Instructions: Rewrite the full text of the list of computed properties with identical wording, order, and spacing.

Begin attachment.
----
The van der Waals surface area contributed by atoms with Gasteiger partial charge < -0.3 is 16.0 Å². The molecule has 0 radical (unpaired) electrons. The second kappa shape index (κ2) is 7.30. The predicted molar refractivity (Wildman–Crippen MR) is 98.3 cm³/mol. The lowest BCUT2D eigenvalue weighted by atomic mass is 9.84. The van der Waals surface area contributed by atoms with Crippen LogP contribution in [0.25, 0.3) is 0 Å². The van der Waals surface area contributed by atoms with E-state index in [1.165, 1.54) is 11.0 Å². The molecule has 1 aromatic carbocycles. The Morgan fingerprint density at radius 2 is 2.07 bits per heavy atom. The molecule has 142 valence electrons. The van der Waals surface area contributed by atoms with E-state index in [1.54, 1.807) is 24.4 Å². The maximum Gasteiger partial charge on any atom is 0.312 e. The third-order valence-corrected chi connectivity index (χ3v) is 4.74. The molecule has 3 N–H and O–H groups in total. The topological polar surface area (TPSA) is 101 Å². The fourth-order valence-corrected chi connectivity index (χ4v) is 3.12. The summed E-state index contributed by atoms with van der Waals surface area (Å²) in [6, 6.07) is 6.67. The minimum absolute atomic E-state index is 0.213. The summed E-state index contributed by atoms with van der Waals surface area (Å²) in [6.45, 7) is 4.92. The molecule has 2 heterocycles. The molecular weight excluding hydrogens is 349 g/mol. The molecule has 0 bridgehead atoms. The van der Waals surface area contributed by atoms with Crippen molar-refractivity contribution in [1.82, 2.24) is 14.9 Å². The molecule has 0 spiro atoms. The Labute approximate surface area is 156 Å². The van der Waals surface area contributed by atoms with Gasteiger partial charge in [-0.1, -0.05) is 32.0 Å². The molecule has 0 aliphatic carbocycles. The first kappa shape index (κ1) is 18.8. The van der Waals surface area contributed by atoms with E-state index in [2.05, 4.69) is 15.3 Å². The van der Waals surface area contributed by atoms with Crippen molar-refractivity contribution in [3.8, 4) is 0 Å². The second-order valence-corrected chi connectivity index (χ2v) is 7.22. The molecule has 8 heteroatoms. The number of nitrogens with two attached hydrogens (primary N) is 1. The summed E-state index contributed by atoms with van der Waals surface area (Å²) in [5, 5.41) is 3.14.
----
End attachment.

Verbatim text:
The van der Waals surface area contributed by atoms with Gasteiger partial charge < -0.3 is 16.0 Å². The molecule has 0 radical (unpaired) electrons. The second kappa shape index (κ2) is 7.30. The predicted molar refractivity (Wildman–Crippen MR) is 98.3 cm³/mol. The lowest BCUT2D eigenvalue weighted by atomic mass is 9.84. The van der Waals surface area contributed by atoms with Crippen LogP contribution in [0.25, 0.3) is 0 Å². The van der Waals surface area contributed by atoms with E-state index in [1.165, 1.54) is 11.0 Å². The molecule has 1 aromatic carbocycles. The Morgan fingerprint density at radius 2 is 2.07 bits per heavy atom. The molecule has 142 valence electrons. The van der Waals surface area contributed by atoms with E-state index in [1.54, 1.807) is 24.4 Å². The maximum Gasteiger partial charge on any atom is 0.312 e. The third-order valence-corrected chi connectivity index (χ3v) is 4.74. The molecule has 3 N–H and O–H groups in total. The topological polar surface area (TPSA) is 101 Å². The fourth-order valence-corrected chi connectivity index (χ4v) is 3.12. The summed E-state index contributed by atoms with van der Waals surface area (Å²) in [6, 6.07) is 6.67. The minimum absolute atomic E-state index is 0.213. The summed E-state index contributed by atoms with van der Waals surface area (Å²) in [6.45, 7) is 4.92. The molecule has 2 heterocycles. The molecular weight excluding hydrogens is 349 g/mol. The molecule has 0 bridgehead atoms. The van der Waals surface area contributed by atoms with Crippen molar-refractivity contribution in [1.82, 2.24) is 14.9 Å². The molecule has 0 spiro atoms. The Labute approximate surface area is 156 Å². The van der Waals surface area contributed by atoms with Gasteiger partial charge in [-0.1, -0.05) is 32.0 Å². The molecule has 0 aliphatic carbocycles. The first kappa shape index (κ1) is 18.8. The van der Waals surface area contributed by atoms with E-state index in [2.05, 4.69) is 15.3 Å². The van der Waals surface area contributed by atoms with Crippen molar-refractivity contribution in [3.8, 4) is 0 Å². The second-order valence-corrected chi connectivity index (χ2v) is 7.22. The molecule has 8 heteroatoms. The number of nitrogens with two attached hydrogens (primary N) is 1. The summed E-state index contributed by atoms with van der Waals surface area (Å²) in [5, 5.41) is 3.14.